Laughter is the Best Medicine
Another Successful One Act season
by Nathana Faddis, Panther Press
Nineteen students took the stage this past November for the Emerging Director One-Act Plays. The one-acts benefit everyone involved from the actors and new directors to the audience. Student director Kayla Lawrence described the all-around benefit: “It gives young directors a chance to stretch their wings and find out what they love. It gives young actors a chance to grow by experiencing a new director and by giving them a valuable chance to work with peers in a creative process. It also gives the campus and community a chance to see the dedication and strength of our arts program.”
Both one-acts were comedic, but still very different. The first one was The Flying Doctor written by Moliere and directed by Kayla Lawrence, a senior theatre major. She kept the original language to maintain the purity of the script, while she updated the dress of the characters to make them more relatable. The one-act showed the trickery and humor that Moliere was a master of producing.
Lawrence spoke of her inspiration to direct this particular play saying, “Well, this year I wanted to try my hand at comedy, since I had already done a drama. Moliere is one of my favorite classical authors, and his stuff always leaves me snickering. I read through several of his scripts, but this one just bloomed with ideas and inspiration.”
Sadly, Kayla Lawrence was sick and bedridden during the performances of The Flying Doctor. However, she expressed that she was very proud of her cast for going on without her and for performing well. It was her second time directing a one-act at YC. She felt this time around helped her to avoid past mistakes and really let out her creative spirit.
“When directing, I get a picture in my head, place the basic rules where they need to be, and then wait to see how the actors, crew, and even my own self will flood the script with creative energy.”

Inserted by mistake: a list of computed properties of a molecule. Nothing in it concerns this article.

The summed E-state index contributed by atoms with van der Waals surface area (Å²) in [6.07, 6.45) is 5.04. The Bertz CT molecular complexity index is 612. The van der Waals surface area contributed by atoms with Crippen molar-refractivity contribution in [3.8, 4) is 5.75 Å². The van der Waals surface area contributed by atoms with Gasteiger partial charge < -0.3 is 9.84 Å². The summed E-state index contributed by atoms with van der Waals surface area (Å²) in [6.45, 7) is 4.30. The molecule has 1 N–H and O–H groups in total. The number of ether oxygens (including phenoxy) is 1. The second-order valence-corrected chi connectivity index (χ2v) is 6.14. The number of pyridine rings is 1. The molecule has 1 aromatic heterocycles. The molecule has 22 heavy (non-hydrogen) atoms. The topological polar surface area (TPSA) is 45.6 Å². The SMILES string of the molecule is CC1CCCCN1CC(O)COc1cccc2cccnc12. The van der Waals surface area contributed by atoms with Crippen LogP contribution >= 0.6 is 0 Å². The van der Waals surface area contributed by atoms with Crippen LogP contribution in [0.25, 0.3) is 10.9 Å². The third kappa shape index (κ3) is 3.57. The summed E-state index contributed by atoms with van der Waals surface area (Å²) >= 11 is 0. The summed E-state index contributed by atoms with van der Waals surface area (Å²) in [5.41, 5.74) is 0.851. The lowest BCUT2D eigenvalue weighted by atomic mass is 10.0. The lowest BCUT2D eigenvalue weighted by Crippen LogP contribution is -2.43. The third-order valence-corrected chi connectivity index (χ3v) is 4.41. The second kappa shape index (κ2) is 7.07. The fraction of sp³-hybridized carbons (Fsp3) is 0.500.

The second one-act was Dr. Horrible’s Sing-Along Blog written by Joss Whedon, Jed Whedon, Zack Whedon, and Maurissa Tancharoen and directed by Matthew Carlson, a senior theatre and music education major. This musical tragicomedy was a hit, both on campus and in its internet popularity. It tells the story of an aspiring super villain, his nemesis, and love interest.
Carlson also had some previous experience stepping into the role of director. This year’s one-act was the third musical he has directed. This past summer he interned in Spencer, IA, and was the musical director for a 50-child cast of Sleeping Beauty Kids, and a 30-child cast of Seussical Jr. production. His plans following graduation are to go on and get his Master of Fine Arts in Youth Theatre.
Carlson spoke of the unique challenge of directing a musical: “Musicals bring an extra challenge to the table when doing a play, because you not only have to know everything about the script of the show, you must also know the music. Hours upon hours of analysis goes into the characters, movements, plot, and musical aspects of the show. I would listen to each number from the show and analyze the lyrics, rhythms, and style.”
Dr. Horrible’s Sing-Along Blog was originally a movie that gained great popularity. Due to this, it created a conundrum for Carlson as far as sticking to the original, but making it his own vision, as well.
“I didn’t want to copy what the movie did, but I also knew that I couldn't neglect the movie. I believe what we brought to the stage captured the essence of what Dr. Horrible is, yet we gave it our own twist.”
The performances were full of talent, laughs, and entertainment. Large crowds showed up both nights to support their peers and enjoy a night of humor. Lawrence described the beauty and art of the theatre as something in which one must “strive to find the gritty, real, dirty, truthful, hopeful, and beautiful humanity in every piece of art you create and, if it makes even one person's life a little better, then you have made great art no matter what anyone else says. That can change the world.”
Dr. Horrible cast: Landon Roseberry, Hailey Siebold, David Young, Caleb Clark, Erin Florea, Daniel Magner, Bethany Saylor, Parker Seilstad, Stephanie Studebaker, Jerome Taylor, Briana Van Deusen and Matt Ward.
The Flying Doctor cast: Kimberly Martin—Sganarelle, Chelsea Holt—Gros-Rene, A.J. Wharton—Lawyer, Patrick Clark—Valere, London Ward—Sabine, Dylan Ford—Gorgibus, and Bethany Miller—Lucile.